WASHINGTON (AP) — Boys are slightly more likely to be born premature than girls, and they tend to fare worse, too, says a new report on the health of the world’s newborns.
“This is a double whammy for boys,” said Dr. Joy Lawn of the London School of Hygiene & Tropical Medicine. “It’s a pattern that happens all over the world.”
The gender difference isn’t large: About 55 percent of preterm births in 2010 were male, the report found. Nor is it clear exactly why it happens.
The finding comes from a series of international studies being published Friday that examine newborn health and prematurity. About 15 million babies worldwide are born too soon, most of them in Africa and parts of Asia where survival is difficult for fragile newborns. Globally, about 1 million babies die as a direct result of preterm birth and another million die of conditions for which prematurity is an added risk, the researchers calculated.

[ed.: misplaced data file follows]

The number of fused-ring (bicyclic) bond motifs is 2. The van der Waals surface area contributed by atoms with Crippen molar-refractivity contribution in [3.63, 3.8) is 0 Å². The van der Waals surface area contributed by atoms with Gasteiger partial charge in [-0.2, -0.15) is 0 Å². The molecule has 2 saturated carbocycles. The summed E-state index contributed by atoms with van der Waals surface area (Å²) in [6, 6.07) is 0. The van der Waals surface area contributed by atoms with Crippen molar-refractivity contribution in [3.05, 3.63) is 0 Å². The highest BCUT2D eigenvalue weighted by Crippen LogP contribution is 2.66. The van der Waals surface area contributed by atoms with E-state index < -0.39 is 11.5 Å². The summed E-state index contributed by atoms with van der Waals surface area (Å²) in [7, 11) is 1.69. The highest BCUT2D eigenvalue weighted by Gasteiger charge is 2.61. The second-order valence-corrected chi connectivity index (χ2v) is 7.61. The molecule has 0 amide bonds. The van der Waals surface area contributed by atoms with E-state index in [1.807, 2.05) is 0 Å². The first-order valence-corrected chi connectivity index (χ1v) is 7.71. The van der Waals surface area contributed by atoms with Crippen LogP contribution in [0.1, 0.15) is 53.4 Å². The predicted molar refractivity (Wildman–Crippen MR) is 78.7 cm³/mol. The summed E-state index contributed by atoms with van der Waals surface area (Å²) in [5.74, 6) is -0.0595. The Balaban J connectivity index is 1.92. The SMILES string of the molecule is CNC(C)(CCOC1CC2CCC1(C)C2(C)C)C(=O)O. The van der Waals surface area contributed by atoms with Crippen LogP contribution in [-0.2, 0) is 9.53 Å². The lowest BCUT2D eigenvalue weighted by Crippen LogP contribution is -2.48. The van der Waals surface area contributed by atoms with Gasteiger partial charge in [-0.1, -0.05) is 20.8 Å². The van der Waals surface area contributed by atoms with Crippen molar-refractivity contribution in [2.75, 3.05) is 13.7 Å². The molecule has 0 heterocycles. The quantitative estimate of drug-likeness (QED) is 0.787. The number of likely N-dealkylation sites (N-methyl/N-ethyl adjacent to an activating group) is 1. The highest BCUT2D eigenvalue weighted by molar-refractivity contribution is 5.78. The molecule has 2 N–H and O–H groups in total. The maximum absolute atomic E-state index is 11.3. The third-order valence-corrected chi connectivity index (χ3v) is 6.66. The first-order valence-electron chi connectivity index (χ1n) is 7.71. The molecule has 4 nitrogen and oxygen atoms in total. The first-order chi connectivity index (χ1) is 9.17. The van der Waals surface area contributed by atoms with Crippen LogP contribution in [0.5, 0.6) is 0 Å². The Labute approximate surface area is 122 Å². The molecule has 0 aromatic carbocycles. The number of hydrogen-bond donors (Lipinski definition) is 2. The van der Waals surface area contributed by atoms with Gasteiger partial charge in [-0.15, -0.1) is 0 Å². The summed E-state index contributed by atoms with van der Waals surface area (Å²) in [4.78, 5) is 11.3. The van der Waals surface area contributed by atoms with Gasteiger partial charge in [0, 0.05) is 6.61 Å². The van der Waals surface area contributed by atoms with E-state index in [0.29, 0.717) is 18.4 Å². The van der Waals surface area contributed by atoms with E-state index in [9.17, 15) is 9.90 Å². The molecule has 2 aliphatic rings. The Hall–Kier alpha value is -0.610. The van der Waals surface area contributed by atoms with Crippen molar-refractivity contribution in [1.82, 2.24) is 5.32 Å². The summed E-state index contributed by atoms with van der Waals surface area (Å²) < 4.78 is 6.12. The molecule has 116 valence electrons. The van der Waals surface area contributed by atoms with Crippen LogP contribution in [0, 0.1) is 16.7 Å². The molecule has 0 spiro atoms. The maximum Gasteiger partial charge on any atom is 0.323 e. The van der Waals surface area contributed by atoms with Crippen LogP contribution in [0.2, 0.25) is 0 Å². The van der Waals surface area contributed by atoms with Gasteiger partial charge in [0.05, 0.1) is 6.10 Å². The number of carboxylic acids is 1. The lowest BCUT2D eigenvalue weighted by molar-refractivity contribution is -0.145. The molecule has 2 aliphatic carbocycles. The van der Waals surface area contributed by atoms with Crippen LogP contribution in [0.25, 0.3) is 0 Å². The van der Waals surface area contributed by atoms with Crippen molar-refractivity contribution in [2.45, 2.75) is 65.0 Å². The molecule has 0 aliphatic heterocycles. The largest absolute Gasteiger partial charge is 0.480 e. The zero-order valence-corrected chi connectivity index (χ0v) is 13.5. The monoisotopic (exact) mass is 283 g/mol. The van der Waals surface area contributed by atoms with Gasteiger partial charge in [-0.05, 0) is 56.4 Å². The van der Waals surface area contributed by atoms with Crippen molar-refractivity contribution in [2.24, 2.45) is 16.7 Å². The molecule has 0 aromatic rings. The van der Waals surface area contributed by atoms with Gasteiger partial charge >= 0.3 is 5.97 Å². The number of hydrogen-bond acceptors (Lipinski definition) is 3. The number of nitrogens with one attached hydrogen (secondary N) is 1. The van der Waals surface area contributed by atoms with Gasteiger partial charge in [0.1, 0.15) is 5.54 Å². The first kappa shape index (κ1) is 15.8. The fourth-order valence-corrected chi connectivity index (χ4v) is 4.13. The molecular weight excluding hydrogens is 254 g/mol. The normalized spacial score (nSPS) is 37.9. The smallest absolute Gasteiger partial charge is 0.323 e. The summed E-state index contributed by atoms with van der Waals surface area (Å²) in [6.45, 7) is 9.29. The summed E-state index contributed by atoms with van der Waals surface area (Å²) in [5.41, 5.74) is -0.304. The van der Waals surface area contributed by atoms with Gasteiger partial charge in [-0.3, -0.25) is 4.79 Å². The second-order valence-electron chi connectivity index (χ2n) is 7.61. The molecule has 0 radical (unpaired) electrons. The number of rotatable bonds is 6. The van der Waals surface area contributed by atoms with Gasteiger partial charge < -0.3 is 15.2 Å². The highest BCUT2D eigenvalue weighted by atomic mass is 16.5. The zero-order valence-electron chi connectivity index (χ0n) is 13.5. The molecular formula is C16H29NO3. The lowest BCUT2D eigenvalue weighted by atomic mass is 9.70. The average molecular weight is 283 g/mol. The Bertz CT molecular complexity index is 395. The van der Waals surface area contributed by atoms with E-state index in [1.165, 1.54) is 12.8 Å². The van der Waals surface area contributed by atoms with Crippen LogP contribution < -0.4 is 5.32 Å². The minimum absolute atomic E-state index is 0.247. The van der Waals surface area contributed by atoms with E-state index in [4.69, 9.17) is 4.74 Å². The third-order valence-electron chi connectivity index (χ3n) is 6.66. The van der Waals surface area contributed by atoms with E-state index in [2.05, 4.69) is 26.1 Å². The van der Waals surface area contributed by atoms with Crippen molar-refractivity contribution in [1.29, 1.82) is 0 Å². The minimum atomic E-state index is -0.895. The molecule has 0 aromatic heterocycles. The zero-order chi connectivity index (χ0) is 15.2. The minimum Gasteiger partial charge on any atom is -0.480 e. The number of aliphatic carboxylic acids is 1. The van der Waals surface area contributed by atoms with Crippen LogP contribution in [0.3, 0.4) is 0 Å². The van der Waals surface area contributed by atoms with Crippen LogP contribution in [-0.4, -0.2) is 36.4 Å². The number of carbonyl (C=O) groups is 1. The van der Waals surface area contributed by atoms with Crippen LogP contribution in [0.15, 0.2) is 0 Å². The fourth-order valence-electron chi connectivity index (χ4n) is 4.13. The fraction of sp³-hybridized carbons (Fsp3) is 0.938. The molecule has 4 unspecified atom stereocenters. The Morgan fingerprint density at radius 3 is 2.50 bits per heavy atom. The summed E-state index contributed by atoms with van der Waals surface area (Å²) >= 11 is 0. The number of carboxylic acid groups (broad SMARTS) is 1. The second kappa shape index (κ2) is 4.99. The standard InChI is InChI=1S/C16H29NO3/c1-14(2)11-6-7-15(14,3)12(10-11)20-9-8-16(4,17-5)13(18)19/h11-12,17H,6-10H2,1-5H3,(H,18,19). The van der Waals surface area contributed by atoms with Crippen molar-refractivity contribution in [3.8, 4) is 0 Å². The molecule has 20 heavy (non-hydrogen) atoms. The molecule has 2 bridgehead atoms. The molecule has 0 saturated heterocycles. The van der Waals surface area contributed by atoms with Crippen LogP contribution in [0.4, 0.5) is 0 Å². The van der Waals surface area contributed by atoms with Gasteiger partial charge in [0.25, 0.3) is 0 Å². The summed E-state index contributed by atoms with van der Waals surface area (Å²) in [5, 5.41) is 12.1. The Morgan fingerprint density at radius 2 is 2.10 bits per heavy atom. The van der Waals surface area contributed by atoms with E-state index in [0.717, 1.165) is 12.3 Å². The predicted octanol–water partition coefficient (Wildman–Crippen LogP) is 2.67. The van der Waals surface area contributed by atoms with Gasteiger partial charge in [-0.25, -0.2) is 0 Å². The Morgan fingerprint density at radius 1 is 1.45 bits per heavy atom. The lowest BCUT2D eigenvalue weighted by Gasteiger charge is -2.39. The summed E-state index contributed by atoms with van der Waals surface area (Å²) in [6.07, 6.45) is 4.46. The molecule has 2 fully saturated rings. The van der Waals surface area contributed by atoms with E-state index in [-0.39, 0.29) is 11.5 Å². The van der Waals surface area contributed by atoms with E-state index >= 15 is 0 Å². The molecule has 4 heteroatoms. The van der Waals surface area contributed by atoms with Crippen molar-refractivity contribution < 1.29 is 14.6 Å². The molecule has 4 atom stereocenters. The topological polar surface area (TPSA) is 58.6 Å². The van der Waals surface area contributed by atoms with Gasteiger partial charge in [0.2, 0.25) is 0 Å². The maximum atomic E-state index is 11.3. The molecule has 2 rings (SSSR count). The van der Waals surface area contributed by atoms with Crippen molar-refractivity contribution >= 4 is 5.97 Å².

Moreover, the risk of impairment in middle-income countries is double that of wealthy countries like the U.S.
Middle-income countries are missing out on a lesson the U.S. learned the hard way several decades ago, that giving these tiny babies too much oxygen can trigger a potentially blinding condition called retinopathy of prematurity.